It is made the duty or the Governor
to "comi.iuuicate at every session, by
message to the Legislature, the condi
tion of the State." But. as no Legis
la live action can be taken at this time
upon the subjects noticed, I fhall speak
only in brief and general terms, de
ferring till the approaching regular ses
sioa iu January, the more full and de
tailed account necessary as a basis for
definite and intelligent Legislation.
I am happy to announce to you, and
through you to the people, tbnt in the
review ef our social and financial con
dition. I am able.witb gratitude to the
I Great Giver of all Good, to use almost
J exclusively the language ot felicitation. I
The fruitful eurth hits again yielded
the bountiful harvest a salubrious cli
mate has been to the people a source of
general health and the course of trade
has given a reasonable commercial
prosperity. Ti e tlesring of peace and
safety with one or two exceptions on
the frontier, have been largely enjoyed
throughout the State.
Of our educational interests I can
hardly steak in so flattering terms as I
could desire. While the government can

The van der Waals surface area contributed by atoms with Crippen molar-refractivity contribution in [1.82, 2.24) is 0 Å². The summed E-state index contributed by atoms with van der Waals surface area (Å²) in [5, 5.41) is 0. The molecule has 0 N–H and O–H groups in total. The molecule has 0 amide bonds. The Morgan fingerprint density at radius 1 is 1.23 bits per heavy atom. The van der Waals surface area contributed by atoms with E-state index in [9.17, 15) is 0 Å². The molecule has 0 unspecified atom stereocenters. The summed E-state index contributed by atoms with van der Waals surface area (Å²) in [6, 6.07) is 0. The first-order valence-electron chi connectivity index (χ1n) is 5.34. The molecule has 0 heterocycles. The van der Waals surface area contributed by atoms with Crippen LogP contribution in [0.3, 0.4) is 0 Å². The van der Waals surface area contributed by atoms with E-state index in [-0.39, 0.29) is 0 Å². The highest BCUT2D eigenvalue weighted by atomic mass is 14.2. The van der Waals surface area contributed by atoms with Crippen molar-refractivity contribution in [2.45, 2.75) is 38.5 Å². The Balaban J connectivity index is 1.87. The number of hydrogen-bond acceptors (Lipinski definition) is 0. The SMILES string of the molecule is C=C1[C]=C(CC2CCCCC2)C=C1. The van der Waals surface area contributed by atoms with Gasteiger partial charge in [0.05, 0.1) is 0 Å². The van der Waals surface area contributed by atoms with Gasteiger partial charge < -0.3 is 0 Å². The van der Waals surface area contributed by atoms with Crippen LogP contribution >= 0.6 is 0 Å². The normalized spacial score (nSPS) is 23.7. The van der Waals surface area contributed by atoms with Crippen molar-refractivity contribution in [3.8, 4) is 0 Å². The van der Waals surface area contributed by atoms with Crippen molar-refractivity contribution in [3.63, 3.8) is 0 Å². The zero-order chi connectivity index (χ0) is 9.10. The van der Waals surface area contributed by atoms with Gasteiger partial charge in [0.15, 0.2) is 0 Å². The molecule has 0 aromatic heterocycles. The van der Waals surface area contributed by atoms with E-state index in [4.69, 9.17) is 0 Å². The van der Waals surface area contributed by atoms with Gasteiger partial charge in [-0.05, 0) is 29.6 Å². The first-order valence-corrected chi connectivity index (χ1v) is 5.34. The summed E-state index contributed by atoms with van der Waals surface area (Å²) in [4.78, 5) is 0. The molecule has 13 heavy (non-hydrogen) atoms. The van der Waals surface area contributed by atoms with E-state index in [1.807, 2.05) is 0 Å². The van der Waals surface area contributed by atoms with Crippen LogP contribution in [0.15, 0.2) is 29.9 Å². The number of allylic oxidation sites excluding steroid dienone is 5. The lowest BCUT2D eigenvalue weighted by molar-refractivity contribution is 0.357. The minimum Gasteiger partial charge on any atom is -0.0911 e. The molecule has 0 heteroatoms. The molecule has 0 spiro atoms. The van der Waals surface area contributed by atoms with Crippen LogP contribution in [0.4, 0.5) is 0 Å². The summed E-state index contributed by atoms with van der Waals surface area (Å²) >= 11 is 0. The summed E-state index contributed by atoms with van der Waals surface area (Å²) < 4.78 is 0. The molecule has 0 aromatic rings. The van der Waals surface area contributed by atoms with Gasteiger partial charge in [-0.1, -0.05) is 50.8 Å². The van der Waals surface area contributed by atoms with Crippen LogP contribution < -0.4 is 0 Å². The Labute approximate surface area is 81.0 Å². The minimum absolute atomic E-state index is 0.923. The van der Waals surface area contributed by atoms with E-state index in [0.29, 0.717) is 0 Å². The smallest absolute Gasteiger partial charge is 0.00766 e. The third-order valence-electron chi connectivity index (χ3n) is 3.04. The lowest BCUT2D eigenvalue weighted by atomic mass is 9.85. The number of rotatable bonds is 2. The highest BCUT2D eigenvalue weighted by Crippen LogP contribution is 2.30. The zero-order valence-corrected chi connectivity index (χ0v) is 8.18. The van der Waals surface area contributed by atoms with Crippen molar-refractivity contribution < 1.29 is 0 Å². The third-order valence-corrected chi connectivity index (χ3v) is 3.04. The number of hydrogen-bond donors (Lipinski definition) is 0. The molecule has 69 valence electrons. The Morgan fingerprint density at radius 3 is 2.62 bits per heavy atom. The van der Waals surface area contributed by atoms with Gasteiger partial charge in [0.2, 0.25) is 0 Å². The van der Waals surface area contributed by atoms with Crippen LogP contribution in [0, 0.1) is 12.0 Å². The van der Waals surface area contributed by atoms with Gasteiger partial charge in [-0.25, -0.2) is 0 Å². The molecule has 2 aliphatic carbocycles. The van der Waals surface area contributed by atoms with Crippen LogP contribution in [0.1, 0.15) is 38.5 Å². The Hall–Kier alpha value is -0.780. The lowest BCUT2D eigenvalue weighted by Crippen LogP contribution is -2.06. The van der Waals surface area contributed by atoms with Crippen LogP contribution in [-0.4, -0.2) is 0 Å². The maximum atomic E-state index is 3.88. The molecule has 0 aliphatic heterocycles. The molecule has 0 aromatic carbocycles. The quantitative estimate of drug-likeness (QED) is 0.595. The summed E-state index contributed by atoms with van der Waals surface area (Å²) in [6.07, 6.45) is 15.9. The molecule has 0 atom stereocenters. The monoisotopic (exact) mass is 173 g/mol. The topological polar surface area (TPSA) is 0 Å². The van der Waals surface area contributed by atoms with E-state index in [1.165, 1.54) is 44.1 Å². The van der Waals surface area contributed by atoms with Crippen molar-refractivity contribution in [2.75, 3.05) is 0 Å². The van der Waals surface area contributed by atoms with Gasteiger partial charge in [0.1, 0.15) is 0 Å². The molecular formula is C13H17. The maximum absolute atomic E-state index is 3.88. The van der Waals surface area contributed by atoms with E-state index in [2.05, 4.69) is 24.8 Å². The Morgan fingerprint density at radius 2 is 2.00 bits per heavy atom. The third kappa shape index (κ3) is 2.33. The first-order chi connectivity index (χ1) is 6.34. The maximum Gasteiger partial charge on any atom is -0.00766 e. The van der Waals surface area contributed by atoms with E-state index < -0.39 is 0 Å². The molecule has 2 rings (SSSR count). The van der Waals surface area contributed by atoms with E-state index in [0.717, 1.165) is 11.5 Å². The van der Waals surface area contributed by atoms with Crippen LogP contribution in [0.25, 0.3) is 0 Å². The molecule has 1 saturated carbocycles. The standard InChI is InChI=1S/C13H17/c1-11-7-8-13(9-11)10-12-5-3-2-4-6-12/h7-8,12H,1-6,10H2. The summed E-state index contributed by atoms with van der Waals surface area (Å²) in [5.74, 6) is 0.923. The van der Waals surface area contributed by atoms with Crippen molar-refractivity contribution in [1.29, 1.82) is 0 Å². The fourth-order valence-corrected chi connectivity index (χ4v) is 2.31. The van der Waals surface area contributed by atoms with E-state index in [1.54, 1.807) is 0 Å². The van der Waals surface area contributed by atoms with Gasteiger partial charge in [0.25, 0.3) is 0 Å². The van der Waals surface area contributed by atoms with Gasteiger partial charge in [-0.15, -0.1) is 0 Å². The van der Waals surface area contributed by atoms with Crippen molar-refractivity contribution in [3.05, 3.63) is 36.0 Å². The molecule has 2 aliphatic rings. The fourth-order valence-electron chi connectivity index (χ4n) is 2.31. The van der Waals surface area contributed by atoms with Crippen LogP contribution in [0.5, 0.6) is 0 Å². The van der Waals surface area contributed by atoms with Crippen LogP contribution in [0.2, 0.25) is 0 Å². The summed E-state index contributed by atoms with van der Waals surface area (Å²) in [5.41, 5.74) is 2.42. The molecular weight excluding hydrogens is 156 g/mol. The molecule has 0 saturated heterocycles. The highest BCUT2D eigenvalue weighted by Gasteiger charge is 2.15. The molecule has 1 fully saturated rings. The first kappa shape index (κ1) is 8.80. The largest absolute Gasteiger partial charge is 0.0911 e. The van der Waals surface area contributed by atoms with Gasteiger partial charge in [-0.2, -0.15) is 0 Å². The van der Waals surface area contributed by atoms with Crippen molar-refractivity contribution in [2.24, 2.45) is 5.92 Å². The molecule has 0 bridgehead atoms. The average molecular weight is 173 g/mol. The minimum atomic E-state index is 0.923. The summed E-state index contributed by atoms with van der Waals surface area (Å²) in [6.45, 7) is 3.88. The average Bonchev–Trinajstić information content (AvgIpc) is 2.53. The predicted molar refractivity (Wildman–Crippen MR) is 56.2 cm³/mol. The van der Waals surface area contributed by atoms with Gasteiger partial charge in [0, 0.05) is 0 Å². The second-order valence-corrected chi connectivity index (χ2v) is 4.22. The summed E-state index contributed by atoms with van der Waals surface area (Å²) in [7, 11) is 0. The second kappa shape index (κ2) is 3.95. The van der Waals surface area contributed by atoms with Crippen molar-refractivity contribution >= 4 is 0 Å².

not. and ought nt to interfere iu the
religious affair of the people further
than to secure to every individual entire
freedom in the formation and exercise
of his religious far.h, it can not regard
with indifference the intelligence of the
people. upon which so much depends the
tone of public and private morals, as
well as the public safety and ihe ma
terial prosperity of the State. Ant,
notwithstanding the many subjects of
grei t moment, with the grave interests
involved iu them, that will engage the
attention of the next legislature, the
perfecting of our system of public in
struction, in importance surpas.-es them
all. It should receive, and 1 trust will
receive from that body the most carefu
Our land interests have received
constant attention. I am able to report
that nearly all (he lands donated by the
General Government in the "Enabling
Act," have been selected and entered
in the name of the State. That (hope
entries will be speedily confirmed by
the Department of the Interior at